Toespraak

25-04-2017

Opening HRD building Antwerp-Mumbai

April 25th, 2017, Mumbai - India


- - -  the spoken word alone prevails - - -

[Introduction]

Excellences, Ladies and Gentlemen,

Good afternoon, thank you for that generous introduction, and welcome to the official inauguration of the new offices of HRD Antwerp – Mumbai. Speaking on behalf of the Belgian federal Government, we are very pleased to be here in Mumbai, to recognize yet another milestone signifying the excellent trade relations between our two countries. My two previous visits to India as Secretary of State for Foreign Trade both led to new contacts, interesting meetings, and above all new trade opportunities. I am convinced that this current visit will be no exception and will also lead to new forms of cooperation.

And of course, thanks to Brussels Airlines’ new direct service between Zaventem and Mumbai, it was very easy to get here.

 

Excellences, Ladies and Gentlemen,

I would like to thank several people and organizations in particular for joining us on this most promising occasion. Mr. Peter Huyghebaert, Consul General to the Kingdom of Belgium, our hosts from HRD Antwerp, HRD Antwerp-India and the Antwerp World Diamond Center, the representatives of Swift India who have facilitated the presentation you will hear shortly, and the members of the Indian diamond trade and banking sector who have joined us here today.

Excellences, Ladies and Gentlemen,

As you well know, the diamond industry is extremely valuable to both our countries. In India, it is responsible for a million jobs, and in Belgium it creates employment for some 32,000 people, a substantial number in a rather small country like ours. 

Furthermore, diamond trade accounts for 15% of all Belgian exports to India and 4% of Belgian exports in total. India is the largest market for rough diamonds exported from Belgium, and is the largest supplier of polished diamonds to Antwerp in terms of volume. More than 80% of the value of all Belgian exports to India is created by diamond exports, amounting to a total of EUR 8,15 billion. Diamonds also represent 40% of all Indian goods imported to Belgium, with a total value of EUR 2,3 billion. So I believe I can say with confidence that of all the trade flows across the global diamond industry as a whole, those between India and Belgium are by far the most significant.

 

All of which goes to show that Belgium, being the world’s largest diamond trade center, and India, being the world’s biggest diamond manufacturer, are privileged partners in diamond trade. We depend on one another, and while we play different roles in the diamond value chain, these roles are of equal importance and deserve equal respect.

Yet, despite these very close ties, the trade in polished diamonds has been affected  by the import duties levied by India. These used to be zero, but were then raised to 2% in 2012 and 2,5% in 2014. The announcement of this measure in 2011 led to a sudden and sharp drop in Belgian exports of polished diamonds to India: 75% in volume (carats) and 70% in value. Ever since, exports have not adapted well to this new reality. The initial objective of this import tariff was to counter an illegitimate practice called round-tripping, a practice that I, and the Belgian diamond industry, strongly condemn. However, the 2,5% tariff applied to all polished diamond imports not only affects companies participating in these illegitimate practices, it also hurts the entire legitimate trade, affecting those that adhere to the strictest standards of compliance.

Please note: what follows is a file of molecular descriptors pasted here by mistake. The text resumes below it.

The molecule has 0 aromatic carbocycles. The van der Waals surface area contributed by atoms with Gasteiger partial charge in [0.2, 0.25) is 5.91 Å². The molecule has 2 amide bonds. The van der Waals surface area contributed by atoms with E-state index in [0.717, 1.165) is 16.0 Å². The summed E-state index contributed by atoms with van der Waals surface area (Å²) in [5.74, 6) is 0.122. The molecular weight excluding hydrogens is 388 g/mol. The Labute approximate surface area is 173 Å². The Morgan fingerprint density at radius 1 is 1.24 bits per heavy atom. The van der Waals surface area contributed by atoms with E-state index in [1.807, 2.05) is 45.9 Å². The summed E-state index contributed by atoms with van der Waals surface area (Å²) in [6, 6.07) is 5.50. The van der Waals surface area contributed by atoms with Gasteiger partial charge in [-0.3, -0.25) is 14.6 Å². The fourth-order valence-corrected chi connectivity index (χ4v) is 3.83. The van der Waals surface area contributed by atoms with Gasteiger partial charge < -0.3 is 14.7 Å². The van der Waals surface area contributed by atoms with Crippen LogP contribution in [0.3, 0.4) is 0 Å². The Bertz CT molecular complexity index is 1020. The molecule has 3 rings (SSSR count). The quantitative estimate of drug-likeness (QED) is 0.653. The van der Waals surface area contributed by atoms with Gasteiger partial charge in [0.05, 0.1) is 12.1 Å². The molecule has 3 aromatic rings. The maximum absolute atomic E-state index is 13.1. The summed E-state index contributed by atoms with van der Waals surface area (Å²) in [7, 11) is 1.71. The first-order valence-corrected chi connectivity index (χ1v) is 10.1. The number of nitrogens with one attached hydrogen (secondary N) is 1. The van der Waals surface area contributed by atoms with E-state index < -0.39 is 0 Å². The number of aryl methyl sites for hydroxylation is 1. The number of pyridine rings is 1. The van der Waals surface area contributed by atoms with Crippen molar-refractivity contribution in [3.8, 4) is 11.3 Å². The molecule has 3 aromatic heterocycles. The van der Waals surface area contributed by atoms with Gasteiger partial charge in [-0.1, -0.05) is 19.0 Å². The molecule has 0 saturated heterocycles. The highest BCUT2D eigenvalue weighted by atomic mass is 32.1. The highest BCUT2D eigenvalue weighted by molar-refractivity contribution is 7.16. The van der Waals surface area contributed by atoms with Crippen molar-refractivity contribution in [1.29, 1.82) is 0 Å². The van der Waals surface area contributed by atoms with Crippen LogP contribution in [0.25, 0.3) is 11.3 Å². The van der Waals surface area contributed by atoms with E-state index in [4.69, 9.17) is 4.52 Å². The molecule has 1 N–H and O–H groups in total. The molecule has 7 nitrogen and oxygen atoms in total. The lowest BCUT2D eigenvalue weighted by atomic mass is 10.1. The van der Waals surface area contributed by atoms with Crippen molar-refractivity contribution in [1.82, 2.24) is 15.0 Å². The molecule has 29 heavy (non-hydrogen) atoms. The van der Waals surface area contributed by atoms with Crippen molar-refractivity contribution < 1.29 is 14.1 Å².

Furthermore, I am convinced that other measures could tackle the round-tripping issue in a more targeted way, if this issue indeed still exists.

Import tariffs are an unnecessary burden on the diamond industry, which is still recovering from a very perilous period in the global economy, and will face existential challenges in the near future. So I would like to call upon the Indian authorities to move towards the abolition of this import tariff. That having been said, we very much welcome the fact that India has created exemptions and ask the Government to implement these exemptions in a fashion that guarantees legal certainty for companies enjoying the exemptions and to reduce other, non-tariff barriers.

 

The Belgian Government will of course also continue to do everything in its power to support the diamond industry. To this end, we were very pleased to have finally approved the Diamond Regime in 2016. This new fiscal regime taxes diamond companies on their turnover instead of their profit, and enhances stability and predictability for Belgian diamond traders. The Diamond Regime also has significant secondary effects.

For example, making inventory fiscally neutral will strengthen the balance sheets and increase the bankability of diamond traders. The Belgian Government will continue to monitor the results of this new regime, in order to further embed the diamond trade in our economic DNA. And we encourage Indian companies to get informed about the many advantages of the Diamond Regime for their business.

 

Finally, to HRD Antwerp and HRD Antwerp-Mumbai, I would like to congratulate you on your tremendous growth and commitment to excellence. These new offices are a marvelous example of international cooperation on a microscopic scale. They will help improve trade relations between the most important diamond trade centers in the world, and will facilitate the realization of the great potential of Europe’s finest diamond certification lab.

 

Thank you all for your attention,

 

 - - -  the spoken word alone prevails - - -

 


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